State Capitalism

May 15, 2012 • Volume 6, Issue 10
Can state-run economies sustain their success?
By Jason McLure


The landmark, 1,483-foot-high Petronas Twin Towers (AFP/Getty Images/Saeed Kahn)
The landmark, 1,483-foot-high Petronas Twin Towers, built by Malaysia's state-owned oil company in the capital, Kuala Lumpur, are the world's tallest twin skyscrapers. Petronas takes in more revenue than Google, McDonald's and Xerox combined. The rise of such state-owned giants in East Asia, Russia and the Middle East highlights the growing role of governments in the global economy. (AFP/Getty Images/Saeed Kahn)

Since the 2008 financial crisis China, Russia and Saudi Arabia have been among the best-performing economies in the world. All three countries practice so-called state capitalism, in which the government plays a dominant role in the economy and owns a large share of the nation's companies. As economic growth in the United States and Japan remains tepid, and parts of the European Union are mired in a double-dip recession, many developing world governments are questioning whether Western market capitalism is the best path for growth. Many also blame the excesses of unfettered Western-style capitalism for the recent global financial crisis and the ensuing worldwide recession. China, on the other hand, has lifted 600 million people out of poverty in three decades, and Russia's economy has doubled in size since Vladimir Putin began rolling back post-Soviet free-market reforms. Some economists see trouble ahead, however, because when governments manipulate markets for political purposes it can lead to inefficiencies, corruption and political tensions over time.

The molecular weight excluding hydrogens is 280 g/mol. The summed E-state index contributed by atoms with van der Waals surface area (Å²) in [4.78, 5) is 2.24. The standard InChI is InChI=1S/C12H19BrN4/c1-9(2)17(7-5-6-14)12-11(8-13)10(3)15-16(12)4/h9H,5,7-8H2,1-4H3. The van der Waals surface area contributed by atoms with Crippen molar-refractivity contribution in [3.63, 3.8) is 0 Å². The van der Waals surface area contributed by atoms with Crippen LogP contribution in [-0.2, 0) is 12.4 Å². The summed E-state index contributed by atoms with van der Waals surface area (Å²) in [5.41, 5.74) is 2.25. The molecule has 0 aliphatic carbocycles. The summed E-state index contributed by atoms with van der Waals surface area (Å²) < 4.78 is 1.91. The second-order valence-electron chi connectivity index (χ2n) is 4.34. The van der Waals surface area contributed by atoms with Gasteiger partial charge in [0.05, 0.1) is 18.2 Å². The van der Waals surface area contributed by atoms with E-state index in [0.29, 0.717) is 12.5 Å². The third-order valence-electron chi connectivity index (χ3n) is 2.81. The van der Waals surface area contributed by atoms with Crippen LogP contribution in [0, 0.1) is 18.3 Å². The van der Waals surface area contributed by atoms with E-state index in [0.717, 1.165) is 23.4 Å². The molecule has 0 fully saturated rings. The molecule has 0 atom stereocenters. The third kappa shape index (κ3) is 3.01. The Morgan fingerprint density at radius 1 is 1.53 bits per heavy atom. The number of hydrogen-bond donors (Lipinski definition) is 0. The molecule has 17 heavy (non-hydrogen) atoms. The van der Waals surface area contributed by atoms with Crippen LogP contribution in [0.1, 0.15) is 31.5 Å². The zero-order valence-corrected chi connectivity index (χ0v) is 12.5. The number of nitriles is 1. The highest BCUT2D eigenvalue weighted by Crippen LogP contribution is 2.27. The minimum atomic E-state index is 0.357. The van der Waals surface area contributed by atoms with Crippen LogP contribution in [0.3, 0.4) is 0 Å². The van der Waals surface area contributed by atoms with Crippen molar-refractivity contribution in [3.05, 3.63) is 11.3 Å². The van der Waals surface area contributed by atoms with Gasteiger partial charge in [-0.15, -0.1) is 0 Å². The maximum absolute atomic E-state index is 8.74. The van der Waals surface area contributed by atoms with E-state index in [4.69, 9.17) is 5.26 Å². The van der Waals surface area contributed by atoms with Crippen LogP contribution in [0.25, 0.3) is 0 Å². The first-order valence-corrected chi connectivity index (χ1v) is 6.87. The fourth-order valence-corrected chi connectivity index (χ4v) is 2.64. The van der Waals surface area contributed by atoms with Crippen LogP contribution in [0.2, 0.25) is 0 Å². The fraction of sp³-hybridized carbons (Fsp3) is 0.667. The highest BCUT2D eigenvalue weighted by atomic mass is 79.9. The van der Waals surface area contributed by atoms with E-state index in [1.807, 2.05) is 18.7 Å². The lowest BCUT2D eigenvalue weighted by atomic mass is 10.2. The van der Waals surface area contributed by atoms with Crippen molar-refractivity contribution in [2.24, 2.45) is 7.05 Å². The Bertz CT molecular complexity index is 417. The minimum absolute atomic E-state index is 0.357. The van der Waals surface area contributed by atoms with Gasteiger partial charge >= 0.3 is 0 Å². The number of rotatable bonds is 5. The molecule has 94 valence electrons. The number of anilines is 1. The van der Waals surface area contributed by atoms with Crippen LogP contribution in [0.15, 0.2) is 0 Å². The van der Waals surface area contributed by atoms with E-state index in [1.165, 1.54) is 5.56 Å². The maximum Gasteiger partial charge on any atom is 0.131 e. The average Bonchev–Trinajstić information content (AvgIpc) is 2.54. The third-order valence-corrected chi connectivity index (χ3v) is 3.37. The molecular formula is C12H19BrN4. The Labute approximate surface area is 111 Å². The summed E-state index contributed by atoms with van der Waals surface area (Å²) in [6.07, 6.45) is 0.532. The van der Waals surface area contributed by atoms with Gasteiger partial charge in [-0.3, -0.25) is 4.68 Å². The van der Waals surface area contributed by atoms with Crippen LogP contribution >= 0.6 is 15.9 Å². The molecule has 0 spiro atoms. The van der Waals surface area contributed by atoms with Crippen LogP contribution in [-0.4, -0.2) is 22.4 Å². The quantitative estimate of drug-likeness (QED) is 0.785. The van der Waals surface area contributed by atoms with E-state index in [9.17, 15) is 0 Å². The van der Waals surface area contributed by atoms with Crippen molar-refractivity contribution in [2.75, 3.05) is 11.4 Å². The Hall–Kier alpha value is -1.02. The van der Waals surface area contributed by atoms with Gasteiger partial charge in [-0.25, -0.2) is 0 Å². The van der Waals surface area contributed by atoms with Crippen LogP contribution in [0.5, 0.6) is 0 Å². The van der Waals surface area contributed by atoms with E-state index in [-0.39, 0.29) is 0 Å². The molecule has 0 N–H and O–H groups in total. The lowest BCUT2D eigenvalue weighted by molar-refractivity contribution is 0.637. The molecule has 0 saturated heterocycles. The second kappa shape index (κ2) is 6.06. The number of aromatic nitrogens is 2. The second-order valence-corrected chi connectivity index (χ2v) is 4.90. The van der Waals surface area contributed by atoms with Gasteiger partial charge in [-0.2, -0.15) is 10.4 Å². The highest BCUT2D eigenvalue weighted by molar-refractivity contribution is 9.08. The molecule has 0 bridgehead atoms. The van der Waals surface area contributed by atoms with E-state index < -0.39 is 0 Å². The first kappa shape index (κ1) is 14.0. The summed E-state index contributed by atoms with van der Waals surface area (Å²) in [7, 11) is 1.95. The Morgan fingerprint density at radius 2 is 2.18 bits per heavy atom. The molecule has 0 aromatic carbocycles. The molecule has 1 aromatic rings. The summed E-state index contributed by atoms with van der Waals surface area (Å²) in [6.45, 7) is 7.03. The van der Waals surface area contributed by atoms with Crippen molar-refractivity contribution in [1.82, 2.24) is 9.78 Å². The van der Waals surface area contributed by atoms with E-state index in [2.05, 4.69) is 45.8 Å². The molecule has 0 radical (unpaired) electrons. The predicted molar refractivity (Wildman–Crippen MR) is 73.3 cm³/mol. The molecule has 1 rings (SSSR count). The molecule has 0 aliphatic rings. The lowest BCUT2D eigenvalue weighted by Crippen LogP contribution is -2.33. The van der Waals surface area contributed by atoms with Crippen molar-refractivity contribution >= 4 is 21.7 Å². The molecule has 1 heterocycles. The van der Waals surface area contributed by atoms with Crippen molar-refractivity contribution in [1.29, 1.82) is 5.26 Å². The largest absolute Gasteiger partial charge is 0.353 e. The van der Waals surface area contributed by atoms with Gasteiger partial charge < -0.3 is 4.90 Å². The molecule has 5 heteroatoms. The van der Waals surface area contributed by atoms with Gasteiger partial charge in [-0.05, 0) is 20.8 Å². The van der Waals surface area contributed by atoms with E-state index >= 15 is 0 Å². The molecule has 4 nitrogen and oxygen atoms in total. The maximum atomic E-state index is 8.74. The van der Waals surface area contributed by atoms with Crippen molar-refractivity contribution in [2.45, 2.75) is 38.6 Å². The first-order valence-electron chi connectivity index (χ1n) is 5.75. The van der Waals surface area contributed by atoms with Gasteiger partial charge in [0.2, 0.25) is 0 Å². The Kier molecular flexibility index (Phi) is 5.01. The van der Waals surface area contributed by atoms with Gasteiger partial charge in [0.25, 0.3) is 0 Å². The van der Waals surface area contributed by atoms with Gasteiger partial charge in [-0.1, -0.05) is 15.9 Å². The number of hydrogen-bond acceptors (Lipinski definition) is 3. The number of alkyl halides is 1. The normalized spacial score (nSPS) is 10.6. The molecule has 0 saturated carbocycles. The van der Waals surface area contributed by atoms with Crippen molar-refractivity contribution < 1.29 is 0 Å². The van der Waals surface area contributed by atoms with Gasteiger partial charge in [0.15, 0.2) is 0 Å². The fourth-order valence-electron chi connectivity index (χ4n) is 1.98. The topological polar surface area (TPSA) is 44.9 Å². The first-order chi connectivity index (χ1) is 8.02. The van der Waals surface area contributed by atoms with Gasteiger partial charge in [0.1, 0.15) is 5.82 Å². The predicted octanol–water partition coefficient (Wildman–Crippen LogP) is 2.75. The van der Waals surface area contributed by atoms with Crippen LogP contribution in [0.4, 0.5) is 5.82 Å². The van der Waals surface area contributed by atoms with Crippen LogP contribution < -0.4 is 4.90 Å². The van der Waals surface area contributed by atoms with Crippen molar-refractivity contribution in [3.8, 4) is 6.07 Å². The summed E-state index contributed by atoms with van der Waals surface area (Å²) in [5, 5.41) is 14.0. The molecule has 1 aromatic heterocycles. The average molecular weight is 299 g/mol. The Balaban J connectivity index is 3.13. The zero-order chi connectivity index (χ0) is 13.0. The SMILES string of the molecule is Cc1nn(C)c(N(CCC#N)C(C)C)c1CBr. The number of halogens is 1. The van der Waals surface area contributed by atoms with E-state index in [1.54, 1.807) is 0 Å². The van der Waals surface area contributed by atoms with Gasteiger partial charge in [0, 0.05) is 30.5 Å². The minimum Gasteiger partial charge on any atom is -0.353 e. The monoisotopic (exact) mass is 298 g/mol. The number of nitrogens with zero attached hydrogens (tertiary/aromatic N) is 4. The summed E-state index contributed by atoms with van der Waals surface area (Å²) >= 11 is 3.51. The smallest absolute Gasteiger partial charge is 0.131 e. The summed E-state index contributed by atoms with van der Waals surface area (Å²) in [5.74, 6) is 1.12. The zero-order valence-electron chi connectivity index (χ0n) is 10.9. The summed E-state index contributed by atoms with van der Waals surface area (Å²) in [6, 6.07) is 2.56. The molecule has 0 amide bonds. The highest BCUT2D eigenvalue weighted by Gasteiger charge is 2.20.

ISSUE TRACKER for Related Reports
Federal Budget and National Debt
Sep. 01, 2017  National Debt
Jul. 12, 2013  Government Spending
May 15, 2012  State Capitalism
Mar. 18, 2011  National Debt
Nov. 14, 2008  The National Debt
Dec. 09, 2005  Budget Deficit
Apr. 13, 2001  Budget Surplus
Feb. 01, 1991  Recession's Regional Impact
Jan. 20, 1984  Federal Budget Deficit
Sep. 09, 1977  Federal Reorganization and Budget Reform
Nov. 24, 1972  Limits on Federal Spending
Jan. 08, 1969  Federal Budget Making
Dec. 06, 1967  National Debt Management
Aug. 01, 1962  Fiscal and Budget Policy
Nov. 27, 1957  National Debt Limit
Mar. 20, 1957  Spending Controls
Dec. 24, 1953  Public Debt Limit
Feb. 13, 1952  Tax and Debt Limitation
Nov. 30, 1949  Government Spending
Jan. 06, 1948  Legislative Budget-Making
May 23, 1944  The National Debt
Feb. 01, 1943  The Executive Budget and Appropriations by Congress
Dec. 27, 1939  Revision of the Federal Budget System
Oct. 10, 1938  The Outstanding Government Debt
Nov. 20, 1937  Budget Balancing vs. Pump Priming
May 02, 1936  The Deficit and the Public Debt
Oct. 19, 1934  The Federal Budget and the Public Debt
Feb. 10, 1933  Extraordinary Budgeting of Federal Finances
Dec. 01, 1932  Reduction of Federal Expenditures
Dec. 01, 1930  The National Budget System
Oct. 02, 1930  Federal Revenues and Expenditures
Nov. 02, 1927  The Public Debt and Foreign Loans
Nov. 15, 1926  Rising Cost of Government in the United States
Feb. 05, 1925  Four Years Under the Budget System
Economic Analyses, Forecasts, and Statistics